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Cornell Creatives focuses on connecting innovators across campus and encouraging them to collaborate on artistic projects.

November 14, 2019

‘Uniting Creators on Campus,’ Cornellians Launch Group to Spur Creativity Over the Conventional

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At a university where clubs dedicated to finance and consulting abound, finding a community of peers who share a more creative bent has proved, for some, to be a surprisingly difficult task.

But for the founders of “Cornell Creatives” — a club that pitches itself as a networking group focused on connecting creators of all stripes, regardless of talent — that needed to change.

Founded initially as two independent ideas by Katie Go ’22 and Javier Correa ’20 — both of whom had been unaware that the other had already been looking to solve the same problem — Cornell Creatives now encompasses over 100 members and close to 700 Instagram followers, a feat that took the young upstart only two weeks since its launch to achieve.

The group provides Cornellians a platform to show off their skills, boasting a trove of projects on its Instagram page that range from Bharatnatyam, a classical Indian dance genre, to videography shot by drone.

“It started when I first came to Cornell. I was very excited to be finally doing creative things — I’ve always done video, design. I was quickly swallowed into engineering courses,” Go told The Sun. “I was discouraged; I thought there would be more people who had creative side hustles or projects.”

Go first brainstormed the group in her freshman year, when she found herself buried beneath a seemingly endless mound of coursework.

But she wasn’t alone in this feeling — at the same time, Correa was also struggling to find an outlet for his creative hobbies amidst the burden of coursework.

While they are currently focused on raising their profile and building a community base, they have big plans in store for campus and beyond.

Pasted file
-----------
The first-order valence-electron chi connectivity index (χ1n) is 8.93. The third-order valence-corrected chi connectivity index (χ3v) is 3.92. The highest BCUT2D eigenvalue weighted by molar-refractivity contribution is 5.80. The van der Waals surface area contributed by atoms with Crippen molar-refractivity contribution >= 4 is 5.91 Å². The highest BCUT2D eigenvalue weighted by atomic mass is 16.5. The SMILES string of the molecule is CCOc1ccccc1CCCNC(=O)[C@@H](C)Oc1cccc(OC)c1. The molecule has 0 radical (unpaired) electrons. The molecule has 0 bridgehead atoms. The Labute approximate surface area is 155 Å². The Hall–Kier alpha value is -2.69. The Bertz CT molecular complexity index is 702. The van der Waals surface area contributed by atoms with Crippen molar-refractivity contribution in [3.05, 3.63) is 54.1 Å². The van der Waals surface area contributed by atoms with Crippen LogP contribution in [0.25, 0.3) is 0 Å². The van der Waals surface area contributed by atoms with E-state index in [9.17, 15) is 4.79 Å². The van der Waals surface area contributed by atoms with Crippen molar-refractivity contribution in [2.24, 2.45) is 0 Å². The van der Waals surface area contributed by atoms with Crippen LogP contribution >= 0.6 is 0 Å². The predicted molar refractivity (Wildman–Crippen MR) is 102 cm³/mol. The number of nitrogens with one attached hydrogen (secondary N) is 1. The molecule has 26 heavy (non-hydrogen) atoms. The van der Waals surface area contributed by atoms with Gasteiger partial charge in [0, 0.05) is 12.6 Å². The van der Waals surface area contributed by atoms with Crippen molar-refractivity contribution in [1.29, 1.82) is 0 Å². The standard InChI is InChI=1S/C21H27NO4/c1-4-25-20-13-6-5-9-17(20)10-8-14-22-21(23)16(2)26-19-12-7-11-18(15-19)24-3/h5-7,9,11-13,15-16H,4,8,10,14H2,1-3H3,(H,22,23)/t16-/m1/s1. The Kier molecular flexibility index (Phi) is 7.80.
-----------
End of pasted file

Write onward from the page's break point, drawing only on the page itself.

“Once we get all these creators together into a community, we want to take that digital community into real space through exhibits, performances, mixers,” Go said.

“It started with me hating finance, I was just being swallowed by that. Over the summer, I wanted to meet more filmmakers,” he told The Sun. “I knew no one, [but] I realized I knew a few music producers from my friends so I was like ‘Why not just connect them so they collaborate?’”

From this idea, the concept for Cornell Creatives was born. Initially, the going was tough. Many of his friends were already a part of other campus groups, making it hard for them to dedicate time to a new and growing organization.

Meanwhile, unbeknownst to Correa, Go was working with a group of students on a very similar idea. Zain Khoja ’22 and Thomas Lu ’22 both met Katie through mutual friends and quickly became interested in helping out with the project.

“I thought it was super interesting and I wanted more experience in agency work and branding, so then they kind of roped me in through that,” Khoja said.

Both groups encountered each other after Correa launched a Facebook page for his project, under the name Cornell Creatives.

“We were starting in the process of designing our brand and then [Javier’s] Facebook group launched and it was called Cornell Creatives, and we realized it was going to be really confusing if we’re also called Cornell Creatives, so we teamed up and created an umbrella organization,” Khoja said.

And according to Trisha Guttal ’22, another of the founding members, the group hopes to establish chapters at other campuses in the future.

One of the core goals of the group is to focus on changing a campus culture which often prioritizes pre-professionalism or academics to the expense of creative expression.

For instance, Go explained that there currently aren’t many options for reaching out to content creators for work, a gap that Cornell Creatives believes it can fill.

“If a group needs a photographer for an event, they have two options: one is referrals through a connection or, two, their club would already have one,” Go said.

But most importantly, the group wants to help struggling or budding creators get their feet off the ground — and, like Go and Correa, find the confidence to, at least for a few hours a week, pursue passion over the conventional.

“We wanted to give creators the power to own their style,” Go said.